The Visual Literacy Initiative at The University of Toledo is providing faculty with tools to engage students during remote learning using visual techniques.
Faculty members are invited to three virtual workshops, presented by UToledo faculty and accessible via Webex: “Improving Visual Literacy” on Jan. 22, “Using Visual Literacy Modules as a Path to Student Engagement” on Feb. 12 and “Unconscious Drawing as a Tool for Creativity” on March 12.
“We designed this series of talks because visual literacy activities can build rapport with students and bolster their self-confidence and engagement in courses, which increases their learning and retention,” said Dr. Heidi Appel, dean of the Jesup Scott Honors College. “This boost to student success can happen in both online and face-to-face courses.”
Dr. Ashley Pryor, associate professor of humanities, will present “Improving Visual Literacy” from noon to 1 p.m. Friday, Jan. 22.
The event draws on the work of Viola Spolin, who in the 1930s created a series of theater games to help immigrant children acquire increased proficiency in English.
“Spolin’s games are easily adaptable to a remote teaching platform to foster a deeper sense of classroom community, collaborative learning, deep listening, enhanced verbal and nonverbal communication,” Pryor said.
Dan McInnis, assistant lecturer in the Jesup Scott Honors College, will present “Using Visual Literacy Modules as a Path to Student Engagement” from noon to 1 p.m. Friday, Feb. 12.
“I’ll introduce some of the tools I use in my Honors course: Ideas and Society,” McInnis said. “My sections focus on visual literacy and include modules about basic photographic literacy and using photographs to start conversations about race in America.”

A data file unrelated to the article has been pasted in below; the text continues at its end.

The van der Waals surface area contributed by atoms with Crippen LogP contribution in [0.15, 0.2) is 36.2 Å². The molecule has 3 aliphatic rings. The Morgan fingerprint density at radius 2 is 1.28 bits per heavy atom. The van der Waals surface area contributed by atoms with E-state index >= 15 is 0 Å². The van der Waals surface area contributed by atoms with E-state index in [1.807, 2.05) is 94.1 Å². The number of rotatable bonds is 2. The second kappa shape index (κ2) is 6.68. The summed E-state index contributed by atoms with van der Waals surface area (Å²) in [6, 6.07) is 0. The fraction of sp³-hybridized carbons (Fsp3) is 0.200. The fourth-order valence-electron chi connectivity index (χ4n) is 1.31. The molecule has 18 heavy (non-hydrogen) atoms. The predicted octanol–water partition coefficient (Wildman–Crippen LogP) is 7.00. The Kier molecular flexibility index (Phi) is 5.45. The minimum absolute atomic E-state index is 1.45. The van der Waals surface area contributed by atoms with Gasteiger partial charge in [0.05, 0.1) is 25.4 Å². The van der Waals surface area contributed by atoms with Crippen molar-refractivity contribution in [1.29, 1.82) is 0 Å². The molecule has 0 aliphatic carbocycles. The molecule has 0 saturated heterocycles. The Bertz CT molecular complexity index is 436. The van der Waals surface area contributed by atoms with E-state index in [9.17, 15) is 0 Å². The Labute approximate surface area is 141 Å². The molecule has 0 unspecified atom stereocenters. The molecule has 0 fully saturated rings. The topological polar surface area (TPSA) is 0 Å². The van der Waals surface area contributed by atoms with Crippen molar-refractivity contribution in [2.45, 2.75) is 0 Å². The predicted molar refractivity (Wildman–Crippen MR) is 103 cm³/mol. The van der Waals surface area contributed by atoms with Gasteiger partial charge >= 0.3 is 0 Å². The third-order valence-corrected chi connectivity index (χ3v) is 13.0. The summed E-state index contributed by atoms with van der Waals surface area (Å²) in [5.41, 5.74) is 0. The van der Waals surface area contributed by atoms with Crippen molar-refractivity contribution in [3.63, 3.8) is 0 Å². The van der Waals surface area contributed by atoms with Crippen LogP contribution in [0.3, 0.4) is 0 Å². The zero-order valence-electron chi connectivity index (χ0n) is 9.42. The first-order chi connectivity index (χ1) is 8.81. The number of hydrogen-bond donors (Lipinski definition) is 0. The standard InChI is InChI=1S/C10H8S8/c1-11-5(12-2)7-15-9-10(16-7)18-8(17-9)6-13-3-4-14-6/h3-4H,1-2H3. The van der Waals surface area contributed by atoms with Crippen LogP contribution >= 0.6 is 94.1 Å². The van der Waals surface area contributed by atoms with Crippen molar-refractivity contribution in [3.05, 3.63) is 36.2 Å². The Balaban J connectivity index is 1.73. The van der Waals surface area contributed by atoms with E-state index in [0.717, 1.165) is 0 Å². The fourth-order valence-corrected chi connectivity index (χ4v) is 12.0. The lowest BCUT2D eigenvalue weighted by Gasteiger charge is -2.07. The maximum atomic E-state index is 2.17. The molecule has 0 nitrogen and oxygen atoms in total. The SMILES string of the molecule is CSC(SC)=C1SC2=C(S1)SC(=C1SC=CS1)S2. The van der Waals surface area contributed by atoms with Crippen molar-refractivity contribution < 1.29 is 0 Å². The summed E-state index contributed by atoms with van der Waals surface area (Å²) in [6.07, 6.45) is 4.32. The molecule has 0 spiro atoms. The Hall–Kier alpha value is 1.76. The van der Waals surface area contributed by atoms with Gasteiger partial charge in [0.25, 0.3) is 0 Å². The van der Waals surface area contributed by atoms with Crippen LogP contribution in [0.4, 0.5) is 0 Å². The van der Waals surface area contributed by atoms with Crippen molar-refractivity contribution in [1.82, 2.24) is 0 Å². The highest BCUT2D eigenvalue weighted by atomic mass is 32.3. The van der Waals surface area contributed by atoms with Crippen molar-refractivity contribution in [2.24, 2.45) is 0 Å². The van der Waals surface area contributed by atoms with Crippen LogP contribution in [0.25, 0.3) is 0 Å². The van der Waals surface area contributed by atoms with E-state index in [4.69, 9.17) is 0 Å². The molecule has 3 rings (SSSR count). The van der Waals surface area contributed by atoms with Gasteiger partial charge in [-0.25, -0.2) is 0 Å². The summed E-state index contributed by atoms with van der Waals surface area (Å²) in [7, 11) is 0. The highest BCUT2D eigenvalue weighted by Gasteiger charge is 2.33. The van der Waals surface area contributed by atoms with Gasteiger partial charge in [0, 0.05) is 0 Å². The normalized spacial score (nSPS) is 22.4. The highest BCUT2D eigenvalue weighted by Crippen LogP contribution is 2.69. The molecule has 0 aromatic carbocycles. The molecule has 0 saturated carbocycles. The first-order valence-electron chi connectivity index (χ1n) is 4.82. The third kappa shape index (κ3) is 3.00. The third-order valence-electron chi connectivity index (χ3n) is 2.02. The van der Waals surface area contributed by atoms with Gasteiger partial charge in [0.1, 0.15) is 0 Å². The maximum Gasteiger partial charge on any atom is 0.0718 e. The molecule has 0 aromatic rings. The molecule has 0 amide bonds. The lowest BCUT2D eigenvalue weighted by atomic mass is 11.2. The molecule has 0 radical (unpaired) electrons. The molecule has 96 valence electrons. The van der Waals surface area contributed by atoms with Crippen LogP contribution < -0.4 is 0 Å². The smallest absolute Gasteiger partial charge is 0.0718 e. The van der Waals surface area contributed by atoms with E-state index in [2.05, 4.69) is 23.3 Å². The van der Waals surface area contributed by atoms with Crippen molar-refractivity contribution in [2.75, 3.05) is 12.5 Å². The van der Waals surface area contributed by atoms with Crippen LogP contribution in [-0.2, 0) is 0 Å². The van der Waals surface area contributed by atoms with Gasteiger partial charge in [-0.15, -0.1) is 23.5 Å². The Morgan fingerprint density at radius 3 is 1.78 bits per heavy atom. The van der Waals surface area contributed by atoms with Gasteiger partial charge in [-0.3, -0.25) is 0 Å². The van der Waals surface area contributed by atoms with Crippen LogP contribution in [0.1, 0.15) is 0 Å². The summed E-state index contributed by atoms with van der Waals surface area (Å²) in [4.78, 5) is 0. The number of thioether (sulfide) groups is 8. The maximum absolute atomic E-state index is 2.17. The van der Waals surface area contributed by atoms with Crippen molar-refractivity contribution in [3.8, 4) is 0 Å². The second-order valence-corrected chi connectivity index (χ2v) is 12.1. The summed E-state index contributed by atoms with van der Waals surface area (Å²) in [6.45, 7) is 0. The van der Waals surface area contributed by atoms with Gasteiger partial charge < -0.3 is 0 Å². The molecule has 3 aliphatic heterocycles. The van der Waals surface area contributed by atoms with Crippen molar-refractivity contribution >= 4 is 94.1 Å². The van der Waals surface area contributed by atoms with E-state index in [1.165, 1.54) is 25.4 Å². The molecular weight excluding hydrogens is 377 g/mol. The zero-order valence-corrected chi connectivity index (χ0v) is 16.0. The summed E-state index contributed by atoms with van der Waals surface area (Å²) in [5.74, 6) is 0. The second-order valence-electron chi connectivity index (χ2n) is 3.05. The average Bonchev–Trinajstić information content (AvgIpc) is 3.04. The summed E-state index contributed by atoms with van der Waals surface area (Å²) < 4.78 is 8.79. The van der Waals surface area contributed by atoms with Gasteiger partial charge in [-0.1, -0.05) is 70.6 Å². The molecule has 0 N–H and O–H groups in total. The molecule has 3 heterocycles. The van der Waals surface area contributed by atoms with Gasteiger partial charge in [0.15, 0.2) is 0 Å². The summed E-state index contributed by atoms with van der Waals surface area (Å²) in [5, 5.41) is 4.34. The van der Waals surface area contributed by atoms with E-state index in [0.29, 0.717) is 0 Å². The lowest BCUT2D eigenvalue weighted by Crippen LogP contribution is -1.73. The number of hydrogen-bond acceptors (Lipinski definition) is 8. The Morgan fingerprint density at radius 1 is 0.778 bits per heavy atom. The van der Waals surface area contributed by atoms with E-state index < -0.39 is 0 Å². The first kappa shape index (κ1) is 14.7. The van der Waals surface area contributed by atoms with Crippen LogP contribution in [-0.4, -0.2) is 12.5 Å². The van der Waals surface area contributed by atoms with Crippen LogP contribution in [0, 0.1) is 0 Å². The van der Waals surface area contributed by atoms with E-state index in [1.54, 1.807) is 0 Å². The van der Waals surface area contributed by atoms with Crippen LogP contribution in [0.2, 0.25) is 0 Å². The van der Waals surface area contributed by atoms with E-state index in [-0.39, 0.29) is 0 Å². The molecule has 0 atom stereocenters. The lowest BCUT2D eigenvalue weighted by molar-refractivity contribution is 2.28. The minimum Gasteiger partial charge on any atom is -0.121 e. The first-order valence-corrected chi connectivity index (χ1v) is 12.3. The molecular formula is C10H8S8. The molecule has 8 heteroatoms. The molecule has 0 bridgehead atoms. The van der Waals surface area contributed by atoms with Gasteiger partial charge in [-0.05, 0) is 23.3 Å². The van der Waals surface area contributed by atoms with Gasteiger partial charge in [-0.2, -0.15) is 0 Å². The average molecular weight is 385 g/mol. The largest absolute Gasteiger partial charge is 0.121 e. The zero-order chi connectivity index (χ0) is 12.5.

Barbara Miner, professor and chair of the Department of Art, will present “Unconscious Drawing as a Tool for Creativity” from noon to 1 p.m. Friday, March 12.
“Help your students tap into a non-censored aspect of creativity,” Miner said. “We’ll lead the group through an example of an ‘Automatic Drawing’ technique in which we allow the ‘over-the-shoulder’ critic to relinquish control while our cells spark and result in a sort of dance across a page.”
As the ability to read, comprehend and write visual language, visual literacy is important to all majors. It can improve reading and designing schematics; visualizing problems and solutions as well as data; “reading” and diagnosing patients and interpreting clinical images; and communicating information effectively.
Supported, in part, by the generosity of Judith Herb and Betsy Brady, the Visual Literacy Initiative is a partnership between UToledo and the Toledo Museum of Art that provides UToledo faculty with flexible curriculum modules they can incorporate into their existing course offerings.